THIS is the story about how I became an Ugly Stepmother who hurled my 14 year old stepson’s dinner at his bedroom door.
Now let’s back up a bit.
Six years ago, I met the man who is now my husband. He was much more “together” than me; he ran a business and had this general air of responsibility. Turns out that not only was there a manageable six year age difference, but he was also a long time divorced and busily co-parenting an eight-year-old son.
Back then I’d been intentionally single for a while, but I’d swapped enough stories to know that dating a man with kids was a minefield. So I knew I had to tread carefully. “Just be his friend,” my husband reassured me. “He’s got a mum, he’s got a dad, but he always has room in his life for more friends.”
I was relieved by this advice. I was a young woman with a media career to pursue — I had little interest in being anybody’s new mummy, so “just being his friend” came to govern almost all of my interactions with his son.
Flash forward six years, and thanks to my early breakfast radio hours, I’d become the one with a 14-year-old young man in my care most nights of the week. Suddenly there were school pick-ups, sporting commitments, dinners to get on the table, and homework to be done. We couldn’t have pizza every night!
Which leads me to the part where I invented “door food”. My stepson and I had one of those Mexican stand-offs people have over household chores, for hours. I’d asked him to clean up the kitchen so I could make our dinner. He refused.
Despite trying my best to be “a friend”, I eventually lost my marbles. I hated doing this, but it had become my only strategy for getting things done.
He cleaned the kitchen, begrudgingly, and I made our dinner … but as I was prepping our meal, he snuck off to bed. Without either a) eating anything or b) saying good night.
Walking into his room, I joked, “you forgot to eat your schnitzel”, knowing full well that he was still mad about being made to clean the kitchen.
He wouldn’t get up for dinner. And it was shortly after I’d caved and let him go back to sleep, that I turned into the Ugly Stepmother.
Angry the dishes weren’t done earlier, angry about expensive food that wasn’t going to be eaten and even angry at my husband for not being home, I took that schnitzel and threw it — baking tray and all — at my stepson’s closed bedroom door. Next stop: The shower to cry maniacally and wonder how the hell we ended up here.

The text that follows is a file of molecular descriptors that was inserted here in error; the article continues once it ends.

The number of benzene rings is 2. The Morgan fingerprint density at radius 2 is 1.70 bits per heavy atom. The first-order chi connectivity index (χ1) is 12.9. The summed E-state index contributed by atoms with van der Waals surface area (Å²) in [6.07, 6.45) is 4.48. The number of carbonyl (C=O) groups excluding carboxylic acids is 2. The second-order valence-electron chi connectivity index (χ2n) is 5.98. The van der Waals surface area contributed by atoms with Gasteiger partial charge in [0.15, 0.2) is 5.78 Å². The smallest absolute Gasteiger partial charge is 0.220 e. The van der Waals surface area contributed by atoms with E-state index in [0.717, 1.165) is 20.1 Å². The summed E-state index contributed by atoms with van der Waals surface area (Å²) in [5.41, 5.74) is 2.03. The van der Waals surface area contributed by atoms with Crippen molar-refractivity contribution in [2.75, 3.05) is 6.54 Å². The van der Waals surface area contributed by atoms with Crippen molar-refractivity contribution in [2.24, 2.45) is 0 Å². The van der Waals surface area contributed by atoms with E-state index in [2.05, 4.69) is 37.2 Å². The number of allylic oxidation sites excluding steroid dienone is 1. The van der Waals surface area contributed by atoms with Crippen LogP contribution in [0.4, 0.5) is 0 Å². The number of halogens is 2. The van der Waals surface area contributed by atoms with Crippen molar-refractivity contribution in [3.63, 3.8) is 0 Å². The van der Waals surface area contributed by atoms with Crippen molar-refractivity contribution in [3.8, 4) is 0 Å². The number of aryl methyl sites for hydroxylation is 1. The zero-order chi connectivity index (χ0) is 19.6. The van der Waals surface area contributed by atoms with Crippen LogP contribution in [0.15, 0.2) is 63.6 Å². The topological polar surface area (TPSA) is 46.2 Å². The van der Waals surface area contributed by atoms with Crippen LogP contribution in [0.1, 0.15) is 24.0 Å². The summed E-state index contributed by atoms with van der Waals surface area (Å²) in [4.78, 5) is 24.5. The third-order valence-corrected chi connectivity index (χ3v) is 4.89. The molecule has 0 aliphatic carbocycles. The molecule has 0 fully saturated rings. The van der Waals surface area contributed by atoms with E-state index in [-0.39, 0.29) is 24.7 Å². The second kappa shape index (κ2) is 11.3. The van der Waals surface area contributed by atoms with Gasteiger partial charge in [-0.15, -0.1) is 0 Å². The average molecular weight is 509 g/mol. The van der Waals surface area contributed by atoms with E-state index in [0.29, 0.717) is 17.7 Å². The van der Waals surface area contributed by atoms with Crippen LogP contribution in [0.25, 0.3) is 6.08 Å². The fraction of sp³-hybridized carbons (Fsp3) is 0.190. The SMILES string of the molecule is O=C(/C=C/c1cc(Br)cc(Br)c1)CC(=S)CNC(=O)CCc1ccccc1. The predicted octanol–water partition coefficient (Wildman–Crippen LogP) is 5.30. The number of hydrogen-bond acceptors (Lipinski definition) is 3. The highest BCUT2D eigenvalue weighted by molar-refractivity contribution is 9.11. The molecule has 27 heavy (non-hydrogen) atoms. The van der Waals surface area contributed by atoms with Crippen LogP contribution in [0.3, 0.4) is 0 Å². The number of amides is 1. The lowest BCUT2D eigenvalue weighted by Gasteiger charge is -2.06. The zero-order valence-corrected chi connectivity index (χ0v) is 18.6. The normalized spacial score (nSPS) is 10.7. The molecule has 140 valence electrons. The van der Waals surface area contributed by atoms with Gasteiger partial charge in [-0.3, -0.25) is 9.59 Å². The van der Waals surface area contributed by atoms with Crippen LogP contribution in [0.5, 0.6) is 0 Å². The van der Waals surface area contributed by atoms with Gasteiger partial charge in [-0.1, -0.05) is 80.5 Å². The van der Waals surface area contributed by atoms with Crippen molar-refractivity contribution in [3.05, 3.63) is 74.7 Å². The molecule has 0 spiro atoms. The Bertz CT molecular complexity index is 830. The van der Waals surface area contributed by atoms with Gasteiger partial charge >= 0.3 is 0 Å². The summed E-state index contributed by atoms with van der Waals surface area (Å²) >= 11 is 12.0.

Now, here’s the truly awful bit. It was my stepson, who came out and apologised, to me. He was crying, I cried some more and I realised that I’d probably scared the life out of him. He’d cleaned the chicken up off the floor (and door), and wanted a hug.
I felt terrible. I knew my outburst — especially the throwing part, was way out of line. Trying to explain what had happened, I told him that I’d come to love him like he is my son now, and that when we let each other down, it really hurts.
That’s when I realised. I’d never said I loved him before.
I’d had all these expectations of him — good behaviour, help around the house, respect — but failed make this boy feel loved in his own home. How could I expect so much when I’d never fully invested in the relationship myself?
Sure, my husband’s advice was useful back in the beginning, but we had become family, not friends. And my continued efforts to be his friend weren’t helping either of us.
Psychologist, author and stepmother, Sally Collins says it’s not always possible to be friend and step parent at the same time, “Many women refer to themselves as a friend rather than a stepmother because they feel so uncomfortable with the negative stereotypes that come with the title.”
“When you are an adult living with your partner and their child, it is unrealistic to think that you can just be a friend and not need to set boundaries, discipline, provide money, make decisions and provide care. You can’t be a friend and play this role,” continues Collins.
I’d begun to set boundaries, sure, but I realised that in my efforts to transition from friend to parent, I’d held back from possibly the most important element of parenting: love.
Since then, my relationship with my stepson isn’t perfect, but it’s better than ever. I’m so proud of the intelligent, funny and gifted young man in my life. And I’m grateful he had the patience to wait for me to step up and be his step-parent.
As Collins says: “Don’t rush things with the kids — let this happen at it’s own pace. Bringing a new family together feels awkward and takes patience, but it gets easier and is worth the effort.”
That night my stepson asked to take the door-food to school for lunch in the morning. Now time for my other learning: 14 year old boys can be so gross.
Carmen Braidwood is the co-host of Perth’s 96fm Breakfast, also broadcast nationally via iHeartRadio. Follow Carmen on Twitter